Wednesday, June 3, 2020

FamilySearch Has Grantor/Grantee Indexes For New York Land Records - But Incomplete

FamilySearch added indexed records for New York Land Records, 1630-1975 on 20 May 2020.  The Historical Record Collection page for New York indicates that there are now 21,233,661 indexed entries.  

This record collection of deed book images has been browsable for eight years by county (some counties are not available) and book volume, including the grantor and grantee indexes, and deed book volumes, but without a name index.  I wrote about the finding process to find a deed from the county record books in Using New York Land Records, 1630-1975, on FamilySearch.

In other blog posts, I have noted that "once we get an index of names for the grantor and grantee indexes of land records of a county or state, then our task of finding land records of our ancestors will be a lot easier."

1)  The landing page for the New York Land Records, 1630-1975 is here.  It says:

"Land and property records from the New York Land Office and county courthouses. The records include land grants, patents, deeds, and mortgages. This collection includes all counties except Franklin, Nassau, and Queens. Researchers, please note that the Oneida County records will be found with the Herkimer County records."
2)  I wanted to search for Seaver persons in these records:

In the name field above, I entered "Seaver" and checked the "Exact" box.  I think it is strange that there are fields for Birth, Marriage, Residence, Death and Any.  The only one useful for land records is Residence.  A year range might be useful, but land records usually don't have birth, marriage or death information.

When I clicked on the "Search" button, the page with the indexed names for Seaver persons appeared.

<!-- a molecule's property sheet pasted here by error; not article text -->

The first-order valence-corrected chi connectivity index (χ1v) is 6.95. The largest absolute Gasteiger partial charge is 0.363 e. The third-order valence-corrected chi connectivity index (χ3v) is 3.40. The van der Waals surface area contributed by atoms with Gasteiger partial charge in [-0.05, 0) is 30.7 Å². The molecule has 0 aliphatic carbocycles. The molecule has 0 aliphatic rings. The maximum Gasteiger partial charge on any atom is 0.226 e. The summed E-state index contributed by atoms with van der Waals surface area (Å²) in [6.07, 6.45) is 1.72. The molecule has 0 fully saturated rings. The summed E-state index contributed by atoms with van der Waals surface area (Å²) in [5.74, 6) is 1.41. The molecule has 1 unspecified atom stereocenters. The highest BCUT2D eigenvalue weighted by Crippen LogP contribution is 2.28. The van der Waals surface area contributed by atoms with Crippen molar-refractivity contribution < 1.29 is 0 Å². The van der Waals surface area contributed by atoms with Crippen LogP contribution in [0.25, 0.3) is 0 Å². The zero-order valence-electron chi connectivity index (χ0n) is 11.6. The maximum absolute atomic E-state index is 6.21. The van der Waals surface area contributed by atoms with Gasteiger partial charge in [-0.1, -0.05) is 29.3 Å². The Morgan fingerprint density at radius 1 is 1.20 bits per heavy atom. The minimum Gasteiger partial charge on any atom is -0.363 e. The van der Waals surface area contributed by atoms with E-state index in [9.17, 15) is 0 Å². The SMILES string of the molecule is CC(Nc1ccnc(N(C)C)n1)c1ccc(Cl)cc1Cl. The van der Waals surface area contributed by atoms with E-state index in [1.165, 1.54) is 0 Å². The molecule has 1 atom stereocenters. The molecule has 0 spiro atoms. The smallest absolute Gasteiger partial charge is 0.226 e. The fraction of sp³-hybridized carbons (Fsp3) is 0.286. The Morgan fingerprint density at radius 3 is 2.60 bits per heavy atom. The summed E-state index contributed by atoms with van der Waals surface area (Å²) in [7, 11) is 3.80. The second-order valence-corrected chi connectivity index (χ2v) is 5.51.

There are 1,965 Seaver names in the index.  Besides the name, a date and place name may be in the "Events" column, and the name of another person (e.g., the grantee or grantor) may be in the Relationships column.

I clicked on the second item on the list, for Harry A. Seaver, and the grantor/grantee index information for him appeared on the screen:

This screen does tell me the Event Date of the deed ("16 Apr 1923"), the Event Place (it says only "New York, United States"), the Page Number ("278"), the Entry Number ("728"), the Grantor's Name ("Harry A. Seaver"), the Grantee's name ("Berthold Heyman"), and the Record Number ("27"). 

By clicking on the "View the original document" link, I can see the Grantor Index for this record:

I can see that this record is from Albany County, New York.  The Harry A. Seaver entry is near the bottom of the image above.  From this it is clear that the actual deed can be found in:

*  Record Book ("Entry Number") 728
*  Page ("Page") 278
*  Recorded Date Apl 16 1923.

In order to find the actual recorded deed (note that the "recorded" deed is a transcription of the actual deed in the county deed office book; the actual deed was given to the person who obtained the land, the grantee), the user will still have to browse the specific Deed book in the specific County using the deed volume number and page number to obtain the recorded deed image.

I went into the Albany County Deed images in this collection, looking for Book 728, and it wasn't on the waypoint list of volumes for the County.  Huh?  A deed index, but no deed.  Aha - the Grantor index found above is in the "All Counties" waypoint rather than Albany County.  There was no Deed volume ("Book") 728 in 1923 - the last Deed volume was 514 was for 1900. 

3)  I have collected deed images from this collection for several of my ancestors - Amos Underhill in Erie County, James Vaux and Samuel Vaux in Erie County, Ranslow Smith and James Bell in Jefferson County, and several others.

When I enter their names, without the County, in the Search fields, I do not see a listing for their deeds in the Indexed records.  If I enter a County without a name in the "Residence" field and Search, there are no results for Erie or Jefferson county (or for many other Counties).

However, I searched for "Seaver" (exact) with "Albany" in the "Residence" search field, and it listed 1,265 entries, so that feature works.

4)  My Conclusion:  It appears that the index is only for specific Counties at this time, and not for every County in New York.  FamilySearch should be clearer as to which Counties have been indexed.  The heading on the record collection implies that there is an index for All counties, which is obviously not true.

This is a fairly good start to having complete Grantor and Grantee deed indexes available, but the searchable name index is incomplete, and does not encompass every New York County.  It's a big job to index all of the Counties.


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